q+a with m.c. overalls founder JAMES SCROGGS

Head honcho of the wearable workwear brand chats music, mental health and great clothes with us

502: You have a strong direct to consumer aspect to your business and a small selection of great stockists. Do you envision global domination?

JS: Of course. But, as they say in the music industry, it can take 10 years to become an overnight sensation. You have to invest graft, craft, build your story, reasons to believe and sheer weight of talk-about. So, I feel the impetus to draw out some early fans first - whether it’s through our own retail or through independent stockists who have the strongest relationships with their customers. The brands that win in all sectors are those who put in the hard yards to nurture fans and earn their right for people to give a monkey about them. Frankly the world doesn’t need more clothes. They will connect with meaningful brands. But I think brands often think they can buy their way into people’s affections and leapfrog the need to solicit and reward a fanbase.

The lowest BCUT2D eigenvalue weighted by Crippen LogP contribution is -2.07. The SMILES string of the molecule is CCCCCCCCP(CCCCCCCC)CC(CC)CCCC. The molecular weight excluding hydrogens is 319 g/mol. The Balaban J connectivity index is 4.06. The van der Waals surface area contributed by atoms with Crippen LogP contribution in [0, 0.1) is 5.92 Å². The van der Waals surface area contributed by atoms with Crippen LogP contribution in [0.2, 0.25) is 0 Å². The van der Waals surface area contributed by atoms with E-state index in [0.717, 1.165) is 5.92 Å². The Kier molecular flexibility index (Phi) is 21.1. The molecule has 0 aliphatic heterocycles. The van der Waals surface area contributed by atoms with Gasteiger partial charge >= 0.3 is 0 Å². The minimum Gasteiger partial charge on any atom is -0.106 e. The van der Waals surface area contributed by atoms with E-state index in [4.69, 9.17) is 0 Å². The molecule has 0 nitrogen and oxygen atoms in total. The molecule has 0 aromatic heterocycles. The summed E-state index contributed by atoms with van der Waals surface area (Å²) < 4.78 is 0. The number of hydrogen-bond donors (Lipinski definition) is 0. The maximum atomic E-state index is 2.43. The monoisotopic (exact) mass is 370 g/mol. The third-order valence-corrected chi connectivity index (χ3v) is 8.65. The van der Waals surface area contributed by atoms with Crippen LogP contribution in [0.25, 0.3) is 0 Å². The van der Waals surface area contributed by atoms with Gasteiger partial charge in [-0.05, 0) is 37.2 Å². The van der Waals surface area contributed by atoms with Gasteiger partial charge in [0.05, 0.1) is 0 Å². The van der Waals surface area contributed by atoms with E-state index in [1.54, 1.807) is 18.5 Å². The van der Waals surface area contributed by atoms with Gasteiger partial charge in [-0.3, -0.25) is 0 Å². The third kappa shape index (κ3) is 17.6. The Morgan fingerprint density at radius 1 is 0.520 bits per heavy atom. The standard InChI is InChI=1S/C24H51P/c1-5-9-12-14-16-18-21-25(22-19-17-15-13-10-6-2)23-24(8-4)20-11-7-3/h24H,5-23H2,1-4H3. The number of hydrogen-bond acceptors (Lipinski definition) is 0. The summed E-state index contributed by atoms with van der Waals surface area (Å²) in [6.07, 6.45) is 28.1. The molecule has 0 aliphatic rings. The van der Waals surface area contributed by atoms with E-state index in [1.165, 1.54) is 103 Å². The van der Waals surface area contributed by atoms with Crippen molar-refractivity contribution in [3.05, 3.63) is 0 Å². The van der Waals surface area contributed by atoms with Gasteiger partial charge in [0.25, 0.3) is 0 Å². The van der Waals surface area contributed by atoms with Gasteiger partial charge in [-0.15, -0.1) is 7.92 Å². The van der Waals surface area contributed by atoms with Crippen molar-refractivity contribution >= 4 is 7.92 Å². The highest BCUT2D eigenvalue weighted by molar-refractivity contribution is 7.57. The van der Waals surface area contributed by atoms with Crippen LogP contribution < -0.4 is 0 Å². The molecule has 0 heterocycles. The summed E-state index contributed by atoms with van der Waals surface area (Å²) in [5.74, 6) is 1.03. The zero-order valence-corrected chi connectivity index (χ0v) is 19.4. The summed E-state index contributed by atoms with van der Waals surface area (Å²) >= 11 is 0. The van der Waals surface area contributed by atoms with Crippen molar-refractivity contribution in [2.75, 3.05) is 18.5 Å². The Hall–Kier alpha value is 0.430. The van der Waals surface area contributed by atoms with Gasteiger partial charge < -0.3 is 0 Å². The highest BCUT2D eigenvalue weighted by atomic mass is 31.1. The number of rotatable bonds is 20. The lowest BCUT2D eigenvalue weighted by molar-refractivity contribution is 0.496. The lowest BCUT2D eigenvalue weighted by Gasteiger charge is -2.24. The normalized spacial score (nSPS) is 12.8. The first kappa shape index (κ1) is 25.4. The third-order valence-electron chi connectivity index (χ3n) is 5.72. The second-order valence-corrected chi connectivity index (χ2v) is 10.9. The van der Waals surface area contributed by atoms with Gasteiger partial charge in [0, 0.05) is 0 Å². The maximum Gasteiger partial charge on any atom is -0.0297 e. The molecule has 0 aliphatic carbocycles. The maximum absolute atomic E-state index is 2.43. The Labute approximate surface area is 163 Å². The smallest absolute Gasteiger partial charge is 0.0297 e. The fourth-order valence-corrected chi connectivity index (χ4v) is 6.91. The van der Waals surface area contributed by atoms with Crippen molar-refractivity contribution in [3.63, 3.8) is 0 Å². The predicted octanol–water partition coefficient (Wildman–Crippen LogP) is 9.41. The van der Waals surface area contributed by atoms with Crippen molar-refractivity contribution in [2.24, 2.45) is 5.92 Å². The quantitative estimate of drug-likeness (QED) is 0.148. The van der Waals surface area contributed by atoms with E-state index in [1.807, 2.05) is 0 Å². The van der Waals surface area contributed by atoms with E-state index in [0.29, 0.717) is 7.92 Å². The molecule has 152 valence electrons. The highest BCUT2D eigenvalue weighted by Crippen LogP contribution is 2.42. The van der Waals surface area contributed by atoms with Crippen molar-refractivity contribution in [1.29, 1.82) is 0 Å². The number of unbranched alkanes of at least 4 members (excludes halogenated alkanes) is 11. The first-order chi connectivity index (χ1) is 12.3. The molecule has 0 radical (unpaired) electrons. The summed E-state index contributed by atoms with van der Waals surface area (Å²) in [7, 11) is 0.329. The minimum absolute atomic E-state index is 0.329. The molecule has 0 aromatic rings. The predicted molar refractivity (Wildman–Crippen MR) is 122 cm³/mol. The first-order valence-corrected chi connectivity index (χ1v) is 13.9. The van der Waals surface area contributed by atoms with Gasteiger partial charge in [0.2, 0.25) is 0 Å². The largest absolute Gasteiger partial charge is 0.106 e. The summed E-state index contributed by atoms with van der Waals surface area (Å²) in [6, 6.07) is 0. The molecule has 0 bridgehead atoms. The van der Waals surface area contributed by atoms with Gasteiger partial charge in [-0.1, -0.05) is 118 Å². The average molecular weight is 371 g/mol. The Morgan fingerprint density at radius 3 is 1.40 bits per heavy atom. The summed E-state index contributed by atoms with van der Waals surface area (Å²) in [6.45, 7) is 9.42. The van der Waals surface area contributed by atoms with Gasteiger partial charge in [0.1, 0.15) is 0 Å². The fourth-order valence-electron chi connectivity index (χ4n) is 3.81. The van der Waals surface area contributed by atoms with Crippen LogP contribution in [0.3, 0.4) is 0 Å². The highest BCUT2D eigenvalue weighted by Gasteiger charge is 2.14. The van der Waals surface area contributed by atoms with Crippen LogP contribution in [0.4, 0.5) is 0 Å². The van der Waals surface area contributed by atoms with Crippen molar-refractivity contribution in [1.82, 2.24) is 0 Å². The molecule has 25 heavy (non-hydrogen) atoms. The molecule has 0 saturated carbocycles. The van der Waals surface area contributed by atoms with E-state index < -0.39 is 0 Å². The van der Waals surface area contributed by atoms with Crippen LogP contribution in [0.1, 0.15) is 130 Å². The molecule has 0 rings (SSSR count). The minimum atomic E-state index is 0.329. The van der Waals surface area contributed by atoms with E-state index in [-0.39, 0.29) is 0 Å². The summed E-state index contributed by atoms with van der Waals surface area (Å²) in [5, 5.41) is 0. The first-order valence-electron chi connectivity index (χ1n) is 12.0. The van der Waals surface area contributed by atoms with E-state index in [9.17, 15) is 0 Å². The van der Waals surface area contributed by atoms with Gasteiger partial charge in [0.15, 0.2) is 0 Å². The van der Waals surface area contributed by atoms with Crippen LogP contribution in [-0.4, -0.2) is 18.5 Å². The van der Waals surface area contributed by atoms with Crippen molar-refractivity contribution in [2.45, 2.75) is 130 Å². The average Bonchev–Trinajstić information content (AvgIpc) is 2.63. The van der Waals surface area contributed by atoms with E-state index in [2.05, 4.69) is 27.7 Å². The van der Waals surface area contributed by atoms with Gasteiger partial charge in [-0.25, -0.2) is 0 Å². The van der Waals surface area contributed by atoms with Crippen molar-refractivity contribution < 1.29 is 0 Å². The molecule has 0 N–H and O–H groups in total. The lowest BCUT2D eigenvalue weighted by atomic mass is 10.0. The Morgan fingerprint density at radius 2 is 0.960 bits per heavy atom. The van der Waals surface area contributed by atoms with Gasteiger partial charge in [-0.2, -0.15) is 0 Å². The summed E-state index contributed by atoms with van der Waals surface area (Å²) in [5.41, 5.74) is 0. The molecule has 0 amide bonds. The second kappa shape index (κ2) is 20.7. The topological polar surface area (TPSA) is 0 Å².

What are the best things that you've experienced having started the brand and has anything about the industry shocked you?

I consider myself a relative imposter in the fashion world. My background is not in fashion, rather what I consider adjacent industries (TV, Music, Tech etc). So it’s all new and therefore pretty thrilling, learning every single day on the job, working out how to make this business a success. And to be clear that is bloody hard... As an outsider, you intrinsically question the orthodoxies that from the outside might seem either self-serving or plain odd. Which doubtless means you take some different decisions that seem instinctive to you, but might fly in the face of fashion lore. I like to think all the skills we build up over our careers are transferable, but I am open to being proved blind wrong about some of my decisions...
What continues to amaze me is the relative conservatism of the fashion industry, behind the facade of adventure. Ultimately, fashion retail is not having the greatest time as people spend money on coffee, meals out etc. Understandably, retailers will continue selling and growing their inventory around what they know their customers already like, rather than feeling any compunction to broaden their tastes. Am not sure that repetition would ever wash in the tech space.

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